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Kinross halts FDN project development in Ecuador over tax impasse

The move will incur a charge of approximately $720m for Kinross in the second-quarter.

Kinross Gold Corporation has decided to halt further development of the Fruta del Norte (FDN) project in Ecuador, after it failed to reach an agreement with the government over a 70 per cent windfall tax on sales.

With this decision, Kinross will incur a charge of approximately $720m in the second-quarter, of which $700m would be a non-cash, reflecting its entire net carrying value of the project, and approximately $20m would be accrued severance and closure costs.

The company, which invested about $1bn in Ecuador since 2003, said that FDN project is not in the interests of its shareholders.

The move is seen as a blow to Ecuador as it is amending its mining law in an effort to attract investments in the country.

The Canadian gold mining company and the Government of Ecuador failed to agree on certain key economic and legal terms that balance the interests of all stakeholders, despite more than two years of discussions on exploitation and investment protection deals for the project.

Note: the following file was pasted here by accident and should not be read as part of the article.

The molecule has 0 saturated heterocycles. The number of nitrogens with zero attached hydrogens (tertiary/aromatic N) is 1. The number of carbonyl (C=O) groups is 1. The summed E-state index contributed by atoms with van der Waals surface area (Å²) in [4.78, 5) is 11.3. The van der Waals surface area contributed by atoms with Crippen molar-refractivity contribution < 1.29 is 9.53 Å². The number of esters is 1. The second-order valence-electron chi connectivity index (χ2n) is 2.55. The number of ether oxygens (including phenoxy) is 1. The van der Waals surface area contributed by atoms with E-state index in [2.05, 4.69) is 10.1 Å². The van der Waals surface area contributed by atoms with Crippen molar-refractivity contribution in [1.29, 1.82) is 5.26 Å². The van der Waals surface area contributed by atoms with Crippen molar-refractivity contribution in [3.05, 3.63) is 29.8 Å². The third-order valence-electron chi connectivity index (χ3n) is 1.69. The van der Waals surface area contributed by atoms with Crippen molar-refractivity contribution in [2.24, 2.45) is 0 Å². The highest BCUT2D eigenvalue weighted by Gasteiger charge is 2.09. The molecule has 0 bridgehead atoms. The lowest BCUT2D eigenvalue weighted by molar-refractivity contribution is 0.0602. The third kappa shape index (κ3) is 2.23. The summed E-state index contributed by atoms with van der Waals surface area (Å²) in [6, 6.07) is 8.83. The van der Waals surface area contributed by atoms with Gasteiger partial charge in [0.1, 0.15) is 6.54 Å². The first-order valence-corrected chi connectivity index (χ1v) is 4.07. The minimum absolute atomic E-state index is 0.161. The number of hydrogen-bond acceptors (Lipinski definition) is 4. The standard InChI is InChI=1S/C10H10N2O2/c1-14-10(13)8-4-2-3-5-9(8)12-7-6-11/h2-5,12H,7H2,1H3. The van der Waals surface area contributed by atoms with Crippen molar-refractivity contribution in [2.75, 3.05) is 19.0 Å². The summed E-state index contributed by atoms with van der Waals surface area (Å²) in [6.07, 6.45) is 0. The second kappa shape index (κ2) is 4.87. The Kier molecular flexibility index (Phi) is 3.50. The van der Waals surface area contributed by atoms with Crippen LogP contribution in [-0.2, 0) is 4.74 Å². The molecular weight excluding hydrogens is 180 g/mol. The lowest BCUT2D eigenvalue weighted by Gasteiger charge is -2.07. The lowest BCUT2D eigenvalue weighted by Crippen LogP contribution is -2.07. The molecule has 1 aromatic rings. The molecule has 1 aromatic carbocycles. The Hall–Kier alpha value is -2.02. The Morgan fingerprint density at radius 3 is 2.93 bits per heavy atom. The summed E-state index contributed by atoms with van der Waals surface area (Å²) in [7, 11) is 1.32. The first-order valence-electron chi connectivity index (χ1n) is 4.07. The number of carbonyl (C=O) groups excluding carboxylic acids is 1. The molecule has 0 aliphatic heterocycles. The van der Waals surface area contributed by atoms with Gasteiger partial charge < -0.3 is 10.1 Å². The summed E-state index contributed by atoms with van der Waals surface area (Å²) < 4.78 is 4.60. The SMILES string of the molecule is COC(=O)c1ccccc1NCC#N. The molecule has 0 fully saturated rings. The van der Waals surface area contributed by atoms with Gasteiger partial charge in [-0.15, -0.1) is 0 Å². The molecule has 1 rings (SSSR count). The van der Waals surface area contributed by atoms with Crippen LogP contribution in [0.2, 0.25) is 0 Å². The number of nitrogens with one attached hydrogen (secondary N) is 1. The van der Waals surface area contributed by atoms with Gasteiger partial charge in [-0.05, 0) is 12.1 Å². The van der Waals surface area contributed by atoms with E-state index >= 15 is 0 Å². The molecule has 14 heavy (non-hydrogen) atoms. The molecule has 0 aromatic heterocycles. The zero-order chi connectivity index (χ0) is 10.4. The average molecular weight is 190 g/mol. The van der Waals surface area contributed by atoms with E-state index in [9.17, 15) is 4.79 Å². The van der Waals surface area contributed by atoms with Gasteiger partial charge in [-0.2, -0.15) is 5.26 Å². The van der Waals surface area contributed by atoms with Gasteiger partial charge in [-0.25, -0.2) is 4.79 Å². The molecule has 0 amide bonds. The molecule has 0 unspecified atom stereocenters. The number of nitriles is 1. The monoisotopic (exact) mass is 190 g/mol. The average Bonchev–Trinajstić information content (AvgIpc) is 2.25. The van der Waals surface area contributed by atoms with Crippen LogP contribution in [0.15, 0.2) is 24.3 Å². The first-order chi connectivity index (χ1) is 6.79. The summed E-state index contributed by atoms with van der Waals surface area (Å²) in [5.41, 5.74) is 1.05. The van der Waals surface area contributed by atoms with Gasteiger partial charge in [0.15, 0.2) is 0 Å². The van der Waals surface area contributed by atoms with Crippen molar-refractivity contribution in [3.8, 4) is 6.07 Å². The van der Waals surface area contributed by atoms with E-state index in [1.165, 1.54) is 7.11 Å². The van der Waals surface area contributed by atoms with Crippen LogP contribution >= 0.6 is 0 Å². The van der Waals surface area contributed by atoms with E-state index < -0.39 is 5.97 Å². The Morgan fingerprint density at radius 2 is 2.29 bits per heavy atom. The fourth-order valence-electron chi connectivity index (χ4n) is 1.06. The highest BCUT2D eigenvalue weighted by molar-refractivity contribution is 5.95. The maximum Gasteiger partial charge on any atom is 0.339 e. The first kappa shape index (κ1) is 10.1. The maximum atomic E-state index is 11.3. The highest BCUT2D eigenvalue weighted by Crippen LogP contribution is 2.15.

Paul Rollinson, CEO of Kinross Gold Corporation, said: “We have said that we will exert strict capital discipline across our company, that we will allocate our capital only to projects which meet our investment criteria, and that we will only enter into agreements that are in the best interests of the company and its shareholders.”

Rollinson added: “After a great deal of effort to arrive at a mutually agreeable outcome, it is unfortunate that the parties were unable to reach an agreement on FDN which would have met those criteria. That said, we respect the Government of Ecuador's sovereign authority and its right to determine how its resources are developed.”

The Ecuadorian government had indicated that it would not agree to extend the economic evaluation phase of the project for up to 18 months, or suspend the beginning of the exploitation phase beyond its deadline of 1 August 2013.

The government further indicated that it would not support Kinross’ efforts to solicit a potential new partner or a buyer for the sale of the project. Also it refused to negotiate on the 70 per cent tax on sales. 

Kinross, which employs around 9,000 people, has mines in Brazil, Canada, Chile, Ecuador, Ghana, Mauritania, Russia and the US.